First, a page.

Ark: Survival Evolved started its life out as a little indie game that got a whole lot of attention. In the first week the game was in Steam Early Access it had made $10 million in revenue. It sold 400,000 units in that week and boasted over 60,000 concurrent players at its peak. A very good start for an indie game. What we didn’t learn until recently though was that in December of 2015 Ark: Survival Evolved stopped being an indie game. Chinese publisher Snail Games bought the entire studio, along with the now incredibly successful dinosaur survival game that was still in Early Access. How much money was exchanged hasn’t been made clear and it’s unlikely that it ever will be. But, this explains why Snail Games is the one making the other games in the franchise. The news of the studio’s purchase managed to stay out of the public eye until a lawsuit, which actually delayed the game’s launch, brought it to the forefront in 2017. Throughout Ark: Survival Evolved’s lifetime on Steam concurrent player numbers have remained very high, this is something we can watch on Steam Charts. But it doesn’t tell the game’s whole story. Ark: Survival Evolved is playable on 8 different platforms, which is basically all of them.


Ark Park

In March of 2017, the virtual reality spinoff Ark Park was announced and put into Early Access. It officially launched on March 22nd. Only a few days ago on June 28, the first DLC became available. The game doesn’t seem to have the success that Ark: Survival Evolved has enjoyed, however. Some of this can be put down to the fact that virtual reality never really took off like it was expected to. It’s high price tag of $39.99 certainly didn’t help matters. Perhaps most damning though are the reviews for the game. Instead of putting out a full VR adaptation of the game that is so popular Snail Games opted to pick out the best parts of the game and mash them together in a way that doesn’t quite work. Steam reviews say that the game is more of an experience than a game and there isn’t a whole lot to it. At the game’s peak on Steam, it has only had 70 players at one time since it released. Once again, this isn’t the whole picture as it is available elsewhere. But it does give us a glimpse at how successful, or not, the game is. Oh, and the new DLC has a fire-breathing dragon in it for… some reason.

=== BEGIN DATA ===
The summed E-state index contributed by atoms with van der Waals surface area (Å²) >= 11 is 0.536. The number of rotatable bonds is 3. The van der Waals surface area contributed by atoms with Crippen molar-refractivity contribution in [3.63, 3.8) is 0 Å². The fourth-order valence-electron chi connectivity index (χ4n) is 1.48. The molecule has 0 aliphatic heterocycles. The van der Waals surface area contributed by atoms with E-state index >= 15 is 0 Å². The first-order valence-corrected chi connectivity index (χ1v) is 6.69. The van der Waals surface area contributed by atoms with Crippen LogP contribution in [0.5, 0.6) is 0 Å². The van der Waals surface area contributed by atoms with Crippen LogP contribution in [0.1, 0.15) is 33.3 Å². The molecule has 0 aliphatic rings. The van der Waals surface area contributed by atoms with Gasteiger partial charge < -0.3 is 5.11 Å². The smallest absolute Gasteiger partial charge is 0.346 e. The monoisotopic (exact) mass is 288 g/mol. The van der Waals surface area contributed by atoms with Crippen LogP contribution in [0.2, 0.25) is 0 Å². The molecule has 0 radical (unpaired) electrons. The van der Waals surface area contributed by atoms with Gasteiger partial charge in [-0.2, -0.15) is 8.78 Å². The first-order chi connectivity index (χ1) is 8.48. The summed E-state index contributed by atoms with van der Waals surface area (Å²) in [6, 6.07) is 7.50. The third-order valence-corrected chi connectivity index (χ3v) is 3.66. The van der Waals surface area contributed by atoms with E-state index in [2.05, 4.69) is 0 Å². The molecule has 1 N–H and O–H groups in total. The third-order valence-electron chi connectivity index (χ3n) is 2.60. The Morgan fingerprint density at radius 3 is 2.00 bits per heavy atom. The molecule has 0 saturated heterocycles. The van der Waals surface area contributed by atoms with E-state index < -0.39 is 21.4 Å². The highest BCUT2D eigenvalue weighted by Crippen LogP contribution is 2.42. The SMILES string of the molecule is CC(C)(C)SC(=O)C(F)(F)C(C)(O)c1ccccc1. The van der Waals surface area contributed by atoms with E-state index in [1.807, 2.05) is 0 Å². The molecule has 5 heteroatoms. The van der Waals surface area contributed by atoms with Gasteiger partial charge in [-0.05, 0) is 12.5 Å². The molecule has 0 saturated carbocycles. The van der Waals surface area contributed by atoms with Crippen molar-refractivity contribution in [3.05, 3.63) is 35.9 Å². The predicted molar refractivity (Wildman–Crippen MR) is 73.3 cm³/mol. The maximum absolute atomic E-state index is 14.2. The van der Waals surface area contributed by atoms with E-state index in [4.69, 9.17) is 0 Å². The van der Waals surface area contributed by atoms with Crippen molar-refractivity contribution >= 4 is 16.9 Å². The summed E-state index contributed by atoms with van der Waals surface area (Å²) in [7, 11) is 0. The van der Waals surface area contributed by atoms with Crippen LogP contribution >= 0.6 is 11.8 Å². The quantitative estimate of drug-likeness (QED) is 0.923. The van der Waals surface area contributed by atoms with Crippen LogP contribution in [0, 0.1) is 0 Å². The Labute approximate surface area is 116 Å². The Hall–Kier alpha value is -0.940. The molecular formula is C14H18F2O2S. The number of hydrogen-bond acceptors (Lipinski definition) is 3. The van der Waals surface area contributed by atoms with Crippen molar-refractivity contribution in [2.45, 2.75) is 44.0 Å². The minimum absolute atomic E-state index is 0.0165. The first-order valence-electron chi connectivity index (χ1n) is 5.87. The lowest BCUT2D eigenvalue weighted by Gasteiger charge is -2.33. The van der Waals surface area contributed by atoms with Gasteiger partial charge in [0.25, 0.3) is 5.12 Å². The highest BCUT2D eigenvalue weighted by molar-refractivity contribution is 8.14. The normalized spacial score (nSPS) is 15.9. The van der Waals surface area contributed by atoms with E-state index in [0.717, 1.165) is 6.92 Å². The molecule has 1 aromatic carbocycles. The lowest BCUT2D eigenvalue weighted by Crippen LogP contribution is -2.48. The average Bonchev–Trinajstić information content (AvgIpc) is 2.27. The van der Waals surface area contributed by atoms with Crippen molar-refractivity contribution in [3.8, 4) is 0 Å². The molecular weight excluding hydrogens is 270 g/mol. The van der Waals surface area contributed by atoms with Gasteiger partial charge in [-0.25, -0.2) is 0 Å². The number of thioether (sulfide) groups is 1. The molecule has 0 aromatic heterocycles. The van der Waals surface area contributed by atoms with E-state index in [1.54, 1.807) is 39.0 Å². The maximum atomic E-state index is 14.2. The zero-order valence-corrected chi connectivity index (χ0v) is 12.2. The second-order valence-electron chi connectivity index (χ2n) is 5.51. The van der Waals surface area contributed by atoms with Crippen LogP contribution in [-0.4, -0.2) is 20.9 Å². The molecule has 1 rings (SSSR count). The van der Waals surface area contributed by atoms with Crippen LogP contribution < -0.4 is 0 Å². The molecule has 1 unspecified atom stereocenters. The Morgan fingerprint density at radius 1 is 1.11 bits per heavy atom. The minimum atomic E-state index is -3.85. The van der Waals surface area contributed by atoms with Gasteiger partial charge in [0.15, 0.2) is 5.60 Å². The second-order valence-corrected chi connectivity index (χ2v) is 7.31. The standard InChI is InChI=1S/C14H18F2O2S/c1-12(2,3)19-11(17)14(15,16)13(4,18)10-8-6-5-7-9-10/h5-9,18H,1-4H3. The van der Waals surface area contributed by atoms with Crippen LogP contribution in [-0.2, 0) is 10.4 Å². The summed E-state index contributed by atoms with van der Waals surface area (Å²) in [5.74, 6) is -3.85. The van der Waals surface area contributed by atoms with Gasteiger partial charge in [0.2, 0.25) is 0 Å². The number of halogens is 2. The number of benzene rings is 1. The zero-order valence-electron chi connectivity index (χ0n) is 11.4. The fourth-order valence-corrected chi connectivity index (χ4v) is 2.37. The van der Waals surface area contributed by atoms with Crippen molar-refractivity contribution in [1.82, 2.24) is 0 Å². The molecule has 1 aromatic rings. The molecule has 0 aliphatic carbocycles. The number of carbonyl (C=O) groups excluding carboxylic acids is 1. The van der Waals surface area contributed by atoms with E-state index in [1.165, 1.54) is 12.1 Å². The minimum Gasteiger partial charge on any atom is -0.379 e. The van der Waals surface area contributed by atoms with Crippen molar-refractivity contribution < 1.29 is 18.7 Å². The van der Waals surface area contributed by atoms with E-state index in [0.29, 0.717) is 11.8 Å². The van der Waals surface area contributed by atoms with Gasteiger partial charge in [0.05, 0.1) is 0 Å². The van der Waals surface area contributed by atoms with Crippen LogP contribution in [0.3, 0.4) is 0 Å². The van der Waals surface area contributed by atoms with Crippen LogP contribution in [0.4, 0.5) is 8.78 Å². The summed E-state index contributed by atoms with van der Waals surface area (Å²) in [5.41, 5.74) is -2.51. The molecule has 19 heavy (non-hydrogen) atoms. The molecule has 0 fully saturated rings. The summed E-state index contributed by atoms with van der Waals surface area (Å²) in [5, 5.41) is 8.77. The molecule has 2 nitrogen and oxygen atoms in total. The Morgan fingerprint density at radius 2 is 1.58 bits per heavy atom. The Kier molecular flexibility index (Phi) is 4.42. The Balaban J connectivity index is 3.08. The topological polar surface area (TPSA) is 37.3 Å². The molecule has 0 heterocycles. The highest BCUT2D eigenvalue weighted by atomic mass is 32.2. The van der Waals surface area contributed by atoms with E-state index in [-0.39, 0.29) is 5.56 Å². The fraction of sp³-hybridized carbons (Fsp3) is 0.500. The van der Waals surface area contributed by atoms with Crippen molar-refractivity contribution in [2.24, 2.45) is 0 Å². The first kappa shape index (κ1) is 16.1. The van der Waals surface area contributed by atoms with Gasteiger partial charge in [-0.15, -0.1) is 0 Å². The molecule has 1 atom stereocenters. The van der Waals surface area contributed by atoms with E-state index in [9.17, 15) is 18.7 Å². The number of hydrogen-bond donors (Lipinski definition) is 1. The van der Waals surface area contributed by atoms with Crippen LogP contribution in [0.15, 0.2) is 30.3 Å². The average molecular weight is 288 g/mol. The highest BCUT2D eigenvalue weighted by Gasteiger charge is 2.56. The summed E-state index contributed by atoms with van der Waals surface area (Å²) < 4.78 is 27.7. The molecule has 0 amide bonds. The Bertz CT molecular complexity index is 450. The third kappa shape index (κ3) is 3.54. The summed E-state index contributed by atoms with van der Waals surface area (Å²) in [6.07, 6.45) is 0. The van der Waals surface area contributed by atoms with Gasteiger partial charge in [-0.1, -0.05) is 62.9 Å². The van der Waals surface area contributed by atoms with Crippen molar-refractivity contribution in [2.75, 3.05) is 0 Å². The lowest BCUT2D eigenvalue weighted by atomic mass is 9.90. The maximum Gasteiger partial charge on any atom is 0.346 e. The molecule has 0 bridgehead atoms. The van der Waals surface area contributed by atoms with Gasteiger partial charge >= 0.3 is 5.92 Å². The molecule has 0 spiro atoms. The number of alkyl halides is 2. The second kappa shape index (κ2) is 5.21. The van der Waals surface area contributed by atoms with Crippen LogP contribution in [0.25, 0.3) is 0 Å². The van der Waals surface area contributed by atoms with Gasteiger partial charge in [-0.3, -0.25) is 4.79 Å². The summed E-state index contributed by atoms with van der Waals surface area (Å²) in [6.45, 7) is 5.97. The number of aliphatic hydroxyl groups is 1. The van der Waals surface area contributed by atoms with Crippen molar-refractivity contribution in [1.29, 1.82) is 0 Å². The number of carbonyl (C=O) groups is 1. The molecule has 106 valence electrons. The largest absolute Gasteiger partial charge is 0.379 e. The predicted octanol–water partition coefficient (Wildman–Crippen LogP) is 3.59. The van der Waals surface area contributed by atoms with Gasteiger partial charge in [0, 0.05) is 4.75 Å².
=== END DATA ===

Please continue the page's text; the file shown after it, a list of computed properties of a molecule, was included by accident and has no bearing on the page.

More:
This all brings us to PixArk, the Minecraft like dinosaur survival game. Compared to Ark Park this game is doing incredibly well on Steam. At its peak, it had 14,000 concurrent players and it’s only been around a few months. Reviews on Steam are mixed, though 63% of them are positive, which again, is up from Ark Park who has 51%.